In 1967 British police raided Redlands, Keith Richards’ Sussex estate, finding a stash of pot and amphetamines. With a court case looming, the Rolling Stone’s guitarist decided to “do a runner,” in the words of his 2010 biography Life – that is, drive to Morocco in his 1965 Bentley S3 Continental ‘Flying Spur’, aka Blue Lena, with model Anita Pallenberg, fellow Stone Brian Jones and a couple of friends. “We decided to get out of England and not go back until it was time for the court case,” Richards recounts. Another important decision: “It would be better to find somewhere where we could get legal drugs.” They flew to Paris where Keith’s driver met them with the car and then made their tortuous way to Tangier.
- The humble pen is making a high tech comeback. Really? [Wired]
- A solid list of summer reads. [The Hand & Eye]
- Is Made in USA all hype? [Fashionista]
- RIP Christian Audigier. Let us all revel in his ridiculous GQ profile. [GQ]
- Thoughts on the Sponsorgram. [OM.co]
- Bob Seger is the Bruce Springsteen of the Midwest. Making Night Moves. [Wall Street Journal]
There’s something about the prospect of staying in a lighthouse that adds an element of rugged nautical adventure to any trip. The small rocky island that’s home to the Inn at Cuckold’s Lighthouse may not be far off the coast of Maine’s Boothbay Harbor, but arriving there feels a bit like abandoning civilization; until you see how elegant it is inside. Nearly 12 years and $3 million in the making, the Inn, which has only two spacious suites is currently celebrating its first full (and completely sold out) season. One of just a handful of lighthouses you can stay in around New England, it was originally constructed as a fog signal station in 1892. In 1907 a light tower was added, greatly aiding the development of Boothbay Harbor as a safe haven for both commercial fishermen and summer residents.
Someone who spends any significant amount of time in New York City tends to forget that a car can be about more than just getting around. In the case of the 2016 Cadillac ATS-V —which I spent a few days driving in Austin— enjoying the car’s 464 horses seems much more important than just getting where you are going.
Much has been said recently about Cadillac’s reinvention. I’ve come to know the brand well through Cadillac’s involvement in the fashion and more directly through a sponsorship with ACL. Though Cadillac didn’t direct me to post about the ATS-V or this drive, that was entirely up to me at my discretion. But by virtue of this partnership I’ve had a particularly interesting perch to see a bit of the transformation the brand has undergone. Over the past year, I’ve been to several Cadillac events which never ended up on the site. I have been interested in getting to know what is really happening with the automaker. And after my Austin experience driving the ATS-V it’s very clear that Cadillac has figured out how to make cars which are both fun to drive and not lacking in personality.
Earlier this year, Kempt declared a six-month moratorium on Steve McQueen. Amusing and all, but there’s a reason we didn’t sign on. McQueen madness comes in waves, and it’d be a dereliction of duty to ignore the one about to break. Not in fact on the style front; until you burn all your shawl collar cardigans in Tompkins Square it’s useless to debate his permanence and pre-eminence on that score. But we’re feeling more McQueen than ever this summer thanks to various happenings in the land of the King. For starters, his wicked 1976 Porsche 930 Turbo is coming up for auction in August during Monterey Car Week. A new graphic novel called Steve McQueen: Full-Throttle Cool is about to become our favorite beach read. And a documentary about his classic 1971 racing flick Le Mans which debuted at Cannes was just tapped for theatrical release this fall. And we all know that three makes a trend piece.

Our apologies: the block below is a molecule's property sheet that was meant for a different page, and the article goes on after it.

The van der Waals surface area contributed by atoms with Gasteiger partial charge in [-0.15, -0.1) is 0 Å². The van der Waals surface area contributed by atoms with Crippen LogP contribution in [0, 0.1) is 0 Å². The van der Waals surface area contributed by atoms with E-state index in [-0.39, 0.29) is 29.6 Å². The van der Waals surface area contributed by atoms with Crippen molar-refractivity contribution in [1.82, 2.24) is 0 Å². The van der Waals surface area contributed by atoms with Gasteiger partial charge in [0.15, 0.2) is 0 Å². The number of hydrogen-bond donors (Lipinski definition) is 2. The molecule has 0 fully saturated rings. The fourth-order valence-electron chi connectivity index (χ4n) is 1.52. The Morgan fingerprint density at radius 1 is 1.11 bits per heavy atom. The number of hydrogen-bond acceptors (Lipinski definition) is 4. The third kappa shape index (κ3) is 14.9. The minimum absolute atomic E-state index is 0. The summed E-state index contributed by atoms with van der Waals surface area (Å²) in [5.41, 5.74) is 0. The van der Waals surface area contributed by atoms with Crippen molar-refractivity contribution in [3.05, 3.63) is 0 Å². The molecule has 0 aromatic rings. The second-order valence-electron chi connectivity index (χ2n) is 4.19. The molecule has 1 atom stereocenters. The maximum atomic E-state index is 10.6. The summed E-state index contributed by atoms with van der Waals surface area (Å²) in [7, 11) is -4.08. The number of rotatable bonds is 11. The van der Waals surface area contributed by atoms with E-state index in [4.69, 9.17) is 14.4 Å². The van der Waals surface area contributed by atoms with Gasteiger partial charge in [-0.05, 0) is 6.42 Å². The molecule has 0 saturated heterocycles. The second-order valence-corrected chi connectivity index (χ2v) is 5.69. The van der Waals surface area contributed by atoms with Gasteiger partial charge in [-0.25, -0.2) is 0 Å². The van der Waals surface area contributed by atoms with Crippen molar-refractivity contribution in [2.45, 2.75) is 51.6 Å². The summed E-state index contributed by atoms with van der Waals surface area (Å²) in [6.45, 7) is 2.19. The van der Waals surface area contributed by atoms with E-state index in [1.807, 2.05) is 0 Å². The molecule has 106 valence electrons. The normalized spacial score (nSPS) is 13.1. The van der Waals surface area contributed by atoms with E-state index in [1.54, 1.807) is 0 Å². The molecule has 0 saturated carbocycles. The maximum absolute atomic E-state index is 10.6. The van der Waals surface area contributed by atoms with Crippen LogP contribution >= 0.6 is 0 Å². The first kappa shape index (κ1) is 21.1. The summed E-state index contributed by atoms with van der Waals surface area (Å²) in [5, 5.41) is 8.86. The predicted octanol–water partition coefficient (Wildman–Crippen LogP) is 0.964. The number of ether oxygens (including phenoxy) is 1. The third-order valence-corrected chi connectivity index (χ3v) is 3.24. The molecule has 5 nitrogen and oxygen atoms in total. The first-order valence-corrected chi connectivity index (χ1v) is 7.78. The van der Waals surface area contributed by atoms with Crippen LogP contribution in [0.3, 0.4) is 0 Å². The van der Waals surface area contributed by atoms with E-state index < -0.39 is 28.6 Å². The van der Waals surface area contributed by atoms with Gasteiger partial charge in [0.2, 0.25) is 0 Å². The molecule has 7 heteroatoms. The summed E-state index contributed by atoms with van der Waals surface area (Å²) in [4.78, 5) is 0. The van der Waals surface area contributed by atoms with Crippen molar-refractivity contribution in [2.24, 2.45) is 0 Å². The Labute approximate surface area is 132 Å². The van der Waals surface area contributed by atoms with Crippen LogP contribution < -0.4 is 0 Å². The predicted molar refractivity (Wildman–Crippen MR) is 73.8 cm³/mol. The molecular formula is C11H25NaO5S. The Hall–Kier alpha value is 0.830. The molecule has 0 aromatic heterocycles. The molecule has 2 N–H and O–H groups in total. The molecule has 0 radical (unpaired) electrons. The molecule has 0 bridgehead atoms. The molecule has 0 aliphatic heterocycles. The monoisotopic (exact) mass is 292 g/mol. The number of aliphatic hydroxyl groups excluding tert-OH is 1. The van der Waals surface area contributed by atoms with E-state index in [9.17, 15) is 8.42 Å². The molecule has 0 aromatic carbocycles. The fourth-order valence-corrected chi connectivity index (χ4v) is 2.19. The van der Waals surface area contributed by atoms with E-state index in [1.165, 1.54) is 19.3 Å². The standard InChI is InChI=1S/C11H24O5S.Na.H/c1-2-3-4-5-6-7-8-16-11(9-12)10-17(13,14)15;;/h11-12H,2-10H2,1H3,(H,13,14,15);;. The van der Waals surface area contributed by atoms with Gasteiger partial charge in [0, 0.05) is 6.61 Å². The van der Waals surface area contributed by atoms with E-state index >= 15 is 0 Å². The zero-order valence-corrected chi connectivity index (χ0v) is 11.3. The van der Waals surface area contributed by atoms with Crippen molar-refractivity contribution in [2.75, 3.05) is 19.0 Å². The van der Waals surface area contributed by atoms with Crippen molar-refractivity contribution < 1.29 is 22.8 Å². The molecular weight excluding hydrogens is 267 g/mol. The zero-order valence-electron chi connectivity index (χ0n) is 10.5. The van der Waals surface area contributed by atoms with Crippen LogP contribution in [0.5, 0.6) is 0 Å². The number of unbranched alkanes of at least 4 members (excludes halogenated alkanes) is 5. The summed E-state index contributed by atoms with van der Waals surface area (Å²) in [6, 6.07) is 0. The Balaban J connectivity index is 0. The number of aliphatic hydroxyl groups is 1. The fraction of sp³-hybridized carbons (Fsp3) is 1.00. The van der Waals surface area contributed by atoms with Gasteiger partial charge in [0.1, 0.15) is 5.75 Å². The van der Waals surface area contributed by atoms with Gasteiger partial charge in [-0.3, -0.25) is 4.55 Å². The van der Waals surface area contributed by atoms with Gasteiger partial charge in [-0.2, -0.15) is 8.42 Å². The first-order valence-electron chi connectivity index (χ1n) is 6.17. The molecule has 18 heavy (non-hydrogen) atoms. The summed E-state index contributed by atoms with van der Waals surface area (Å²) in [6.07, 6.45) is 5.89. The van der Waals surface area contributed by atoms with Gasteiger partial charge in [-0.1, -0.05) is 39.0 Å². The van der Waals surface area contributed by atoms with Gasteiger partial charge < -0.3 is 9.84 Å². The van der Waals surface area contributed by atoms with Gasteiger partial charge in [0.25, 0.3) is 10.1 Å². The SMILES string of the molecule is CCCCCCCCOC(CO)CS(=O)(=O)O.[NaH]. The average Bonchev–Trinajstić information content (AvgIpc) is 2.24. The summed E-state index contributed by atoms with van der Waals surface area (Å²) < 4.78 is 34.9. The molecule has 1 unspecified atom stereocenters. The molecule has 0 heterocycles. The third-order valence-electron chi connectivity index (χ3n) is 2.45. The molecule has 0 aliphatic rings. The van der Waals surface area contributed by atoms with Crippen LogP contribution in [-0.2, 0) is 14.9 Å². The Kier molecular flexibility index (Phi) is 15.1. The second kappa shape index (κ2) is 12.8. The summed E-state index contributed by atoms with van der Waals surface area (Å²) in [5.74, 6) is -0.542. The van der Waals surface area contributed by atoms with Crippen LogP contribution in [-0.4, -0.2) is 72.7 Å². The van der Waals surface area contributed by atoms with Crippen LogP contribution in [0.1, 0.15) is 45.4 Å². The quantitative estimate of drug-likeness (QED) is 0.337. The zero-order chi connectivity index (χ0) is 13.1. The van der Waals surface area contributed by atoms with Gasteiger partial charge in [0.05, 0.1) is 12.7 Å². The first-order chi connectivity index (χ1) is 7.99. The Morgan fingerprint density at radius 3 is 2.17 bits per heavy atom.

There are some things that could only be designed by a dad. They’re so practical, so goofy, so full of insane dad-logic that in the end they’re just these perfect, one-of-a-kind, problem-solving hacks. (Think of the tennis ball hanging in the garage, weird fishing rod holders in the shop and any other “customization” that can be found around a house where a dad has had too much time on his hands). Of all these great paternal ideas, however, the Pops Q Tool might be the apex of dad creativity and efficiency. It’s a barbecue multi tool with 6 different well designed grill-related features. It’s extremely durable, well-priced, and to top it off, made in America by a small family business.
There’s been this massive and insane run on old Toyota Land Cruisers in the past few years. Recently there have been sales of FJ40s at auction for insane amounts, which has been wild to see. As someone who has lurked in the FJ vintage market for the past five years, I can’t believe how high things have gone for a vehicle that at one time was a totally unimportant. And while I haven’t pulled the trigger on an old FJ (yet), I have become a professional online hunter of trucks I will never buy or own. Jonathan Ward from ICON probably wants to kill me at this point because I ask him his opinion on some new random classified just about everyday, or at least once a week. He probably knows I am not going to buy (unless just the right thing came along), but entertains me nonetheless. But sometimes the thrill of the chase is almost good enough.
During one my many searches I would come across an outfit in Tampa called Volcan 4×4 (which may or may not have taken inspiration from ICON), who sells some very nicely reconfigured FJs and other assorted vintage off-roaders. Most of the stock originated in Central and South America only to be bought, shipped and overhauled in the U.S. by Volcan in Florida.